There was no greater form of torture I could think of worse than dress shopping, yet there I was, sitting in a dress shop surrounded by women who immediately reverted to teenage girls the moment they were surrounded by lace and heels.
The dress shop, Millie’s Formals, had been a staple in Adelaide since the sixties. Before the highways were constructed that made travel to bigger cities easier and safer than traversing the rural, curvy, two-lane roads, Millie’s was the go-to for all things formal ranging from high school dances to weddings. While I had passed the window that always had headless mannequins showing off that season’s styles, I’d never been inside.
When we’d walked in—a clique of women excited to just be spending the day together sans children and me straggling behind, completely out of place—the aged woman behind the counter grinned. While she had to be pushing eighty, if not already past it, Mildred “Millie” Wallace still had a sophisticated air about her. When I was younger, I’d catch glimpses of her around town because you couldn’t miss her. I think the saying is “sticks out like a sore thumb” and that she did. She was always dressed in the latest style one might see a movie star or model wearing in a magazine shoot. Definitely not the fashion seen daily on Main Street which could be best described as rural, outdated, chic complete with jeans, boots, and the occasional flannel.
I can’t remember ever seeing her without her blond hair perfectly coifed, the cut also the latest style, and flawlessly applied make-up that accentuated her bright blue eyes. In one of my mother’s rare sober moments, she’d taken me clothes shopping at the thrift store just a few doors up from the Millie’s. As we passed, Millie had stepped out to place a sign and gave my mother a friendly wave, which my mother returned. Mom commented that Millie had always been nice. She’d been a model in New York City for a time before returning to Adelaide where she reconnected with her high school boyfriend, settled down, married, and had two daughters. When mom mentioned the two daughters, her nose wrinkled in disgust. But Millie had always been kind, she repeated.
Now Millie’s hair was styled, but so thin I could see her scalp underneath and the make-up did little to cover the deep crevices of age lining her face. Her tall, thin physique was now stooped. But that kindness still shone through as she said, “Hello, dears,” once the door closed behind us.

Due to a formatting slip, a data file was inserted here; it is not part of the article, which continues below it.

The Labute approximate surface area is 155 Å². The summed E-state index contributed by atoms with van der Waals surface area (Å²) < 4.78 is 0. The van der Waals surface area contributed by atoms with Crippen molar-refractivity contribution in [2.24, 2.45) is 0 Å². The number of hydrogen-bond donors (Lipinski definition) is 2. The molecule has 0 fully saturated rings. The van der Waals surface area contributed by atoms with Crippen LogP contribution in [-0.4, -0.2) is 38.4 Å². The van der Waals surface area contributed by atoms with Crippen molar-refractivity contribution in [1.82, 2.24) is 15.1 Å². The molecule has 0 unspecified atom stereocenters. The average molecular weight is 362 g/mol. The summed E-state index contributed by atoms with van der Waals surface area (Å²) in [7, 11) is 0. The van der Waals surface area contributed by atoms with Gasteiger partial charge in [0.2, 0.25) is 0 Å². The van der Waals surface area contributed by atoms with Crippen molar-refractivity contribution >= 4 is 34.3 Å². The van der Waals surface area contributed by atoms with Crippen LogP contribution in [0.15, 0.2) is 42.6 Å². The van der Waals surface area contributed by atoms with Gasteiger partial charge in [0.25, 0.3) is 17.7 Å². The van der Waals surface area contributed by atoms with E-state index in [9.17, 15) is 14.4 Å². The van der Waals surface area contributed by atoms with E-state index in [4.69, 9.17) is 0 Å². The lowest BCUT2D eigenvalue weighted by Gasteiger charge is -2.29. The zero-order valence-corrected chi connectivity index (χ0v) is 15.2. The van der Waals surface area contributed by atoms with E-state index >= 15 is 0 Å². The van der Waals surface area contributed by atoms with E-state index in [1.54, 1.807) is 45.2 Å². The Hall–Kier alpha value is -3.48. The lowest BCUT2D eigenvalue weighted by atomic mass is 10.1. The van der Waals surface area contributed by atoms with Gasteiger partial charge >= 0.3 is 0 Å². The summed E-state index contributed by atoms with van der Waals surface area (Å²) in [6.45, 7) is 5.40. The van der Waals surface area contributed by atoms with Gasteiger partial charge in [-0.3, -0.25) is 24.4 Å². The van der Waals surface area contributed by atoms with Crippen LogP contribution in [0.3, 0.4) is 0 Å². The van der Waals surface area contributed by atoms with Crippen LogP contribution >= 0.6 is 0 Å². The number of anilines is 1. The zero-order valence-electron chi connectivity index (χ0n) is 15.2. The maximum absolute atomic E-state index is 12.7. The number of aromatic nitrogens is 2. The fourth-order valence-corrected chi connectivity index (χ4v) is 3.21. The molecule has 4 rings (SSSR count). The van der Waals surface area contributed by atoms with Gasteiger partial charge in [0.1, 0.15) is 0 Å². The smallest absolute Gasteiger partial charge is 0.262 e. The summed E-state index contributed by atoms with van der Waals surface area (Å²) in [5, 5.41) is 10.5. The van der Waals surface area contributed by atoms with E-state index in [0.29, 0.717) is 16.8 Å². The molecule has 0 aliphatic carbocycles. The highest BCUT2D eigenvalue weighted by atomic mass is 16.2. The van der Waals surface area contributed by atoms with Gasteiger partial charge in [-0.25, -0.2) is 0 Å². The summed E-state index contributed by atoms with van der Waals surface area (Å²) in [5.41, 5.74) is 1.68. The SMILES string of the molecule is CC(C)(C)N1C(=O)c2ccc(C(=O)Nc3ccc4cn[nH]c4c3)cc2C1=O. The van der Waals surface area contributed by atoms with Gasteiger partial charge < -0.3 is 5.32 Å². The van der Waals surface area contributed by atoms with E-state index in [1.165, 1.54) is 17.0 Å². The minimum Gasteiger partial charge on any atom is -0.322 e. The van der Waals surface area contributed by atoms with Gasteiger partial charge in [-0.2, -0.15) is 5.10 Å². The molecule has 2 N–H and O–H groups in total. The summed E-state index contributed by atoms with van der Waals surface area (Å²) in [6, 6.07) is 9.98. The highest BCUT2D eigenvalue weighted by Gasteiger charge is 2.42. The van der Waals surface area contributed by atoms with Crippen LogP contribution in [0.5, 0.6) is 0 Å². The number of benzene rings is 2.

Lyndsay walked up to the counter while we all milled around the doorway.
“Hi, Millie. Are you all ready for us?”
Millie grinned. “Of course, I am. I have about ten dresses for you to try on,” she said, then lowered her voice to a loud whisper and gave a wink. “One I had flown in especially for you. I think you’ll love it.”
Millie stepped from behind the counter and waved for us all to follow. As we did, I glanced at the racks and mannequins scattered throughout and cringed at the length of the dresses. They were all the super short styles that were all the rage with the kids these days. I really hoped Lyndsay wasn’t considering one of these dresses for us. I’d take pink taffeta over a mini-skirt any day.
Then we were past the dresses and heading down a small hallway that opened into a fitting room. In the center was a raised stage that had three mirrors next to each other and angled so that the person trying on the dress could see the angles.
A rack of white dresses was next to a single dressing room in the corner, and there were chairs in a semi-circle around the stage for us to sit. In the corner, a serving cart held small sandwiches and a filled punch bowl.
Millie ushered us to our seats, then pointed Lyndsay toward the rack of dresses. “I’ll leave you to it. Just ring the bell when you’re done,” Millie said, pointing at a small bell bellhop bell on a shelf near the door, then slipped out.